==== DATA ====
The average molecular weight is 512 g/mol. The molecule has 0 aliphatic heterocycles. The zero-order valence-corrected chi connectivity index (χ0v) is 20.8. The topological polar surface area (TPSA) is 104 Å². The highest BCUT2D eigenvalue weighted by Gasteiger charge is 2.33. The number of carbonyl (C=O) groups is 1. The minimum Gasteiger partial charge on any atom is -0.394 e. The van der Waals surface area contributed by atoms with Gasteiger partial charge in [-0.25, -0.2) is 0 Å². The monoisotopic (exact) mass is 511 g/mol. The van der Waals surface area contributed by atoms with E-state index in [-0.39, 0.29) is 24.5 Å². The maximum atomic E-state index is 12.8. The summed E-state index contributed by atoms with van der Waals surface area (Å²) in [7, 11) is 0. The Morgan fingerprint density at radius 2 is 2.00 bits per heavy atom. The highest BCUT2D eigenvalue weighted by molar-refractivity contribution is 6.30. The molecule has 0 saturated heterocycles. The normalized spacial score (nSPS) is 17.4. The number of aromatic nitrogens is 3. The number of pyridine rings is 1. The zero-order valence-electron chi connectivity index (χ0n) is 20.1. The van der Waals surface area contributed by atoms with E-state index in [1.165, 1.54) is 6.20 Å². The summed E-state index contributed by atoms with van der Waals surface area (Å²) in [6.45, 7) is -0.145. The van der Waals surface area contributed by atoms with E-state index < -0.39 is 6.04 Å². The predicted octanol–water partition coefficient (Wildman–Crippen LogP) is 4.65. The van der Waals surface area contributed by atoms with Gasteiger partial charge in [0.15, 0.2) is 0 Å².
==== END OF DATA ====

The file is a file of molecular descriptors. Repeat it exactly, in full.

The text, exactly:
The average molecular weight is 512 g/mol. The molecule has 0 aliphatic heterocycles. The zero-order valence-corrected chi connectivity index (χ0v) is 20.8. The topological polar surface area (TPSA) is 104 Å². The highest BCUT2D eigenvalue weighted by Gasteiger charge is 2.33. The number of carbonyl (C=O) groups is 1. The minimum Gasteiger partial charge on any atom is -0.394 e. The van der Waals surface area contributed by atoms with Gasteiger partial charge in [-0.25, -0.2) is 0 Å². The monoisotopic (exact) mass is 511 g/mol. The van der Waals surface area contributed by atoms with E-state index in [-0.39, 0.29) is 24.5 Å². The maximum atomic E-state index is 12.8. The summed E-state index contributed by atoms with van der Waals surface area (Å²) in [7, 11) is 0. The Morgan fingerprint density at radius 2 is 2.00 bits per heavy atom. The highest BCUT2D eigenvalue weighted by molar-refractivity contribution is 6.30. The molecule has 0 saturated heterocycles. The normalized spacial score (nSPS) is 17.4. The number of aromatic nitrogens is 3. The number of pyridine rings is 1. The zero-order valence-electron chi connectivity index (χ0n) is 20.1. The van der Waals surface area contributed by atoms with E-state index in [1.165, 1.54) is 6.20 Å². The summed E-state index contributed by atoms with van der Waals surface area (Å²) in [6.45, 7) is -0.145. The van der Waals surface area contributed by atoms with E-state index < -0.39 is 6.04 Å². The predicted octanol–water partition coefficient (Wildman–Crippen LogP) is 4.65. The van der Waals surface area contributed by atoms with Gasteiger partial charge in [0.15, 0.2) is 0 Å².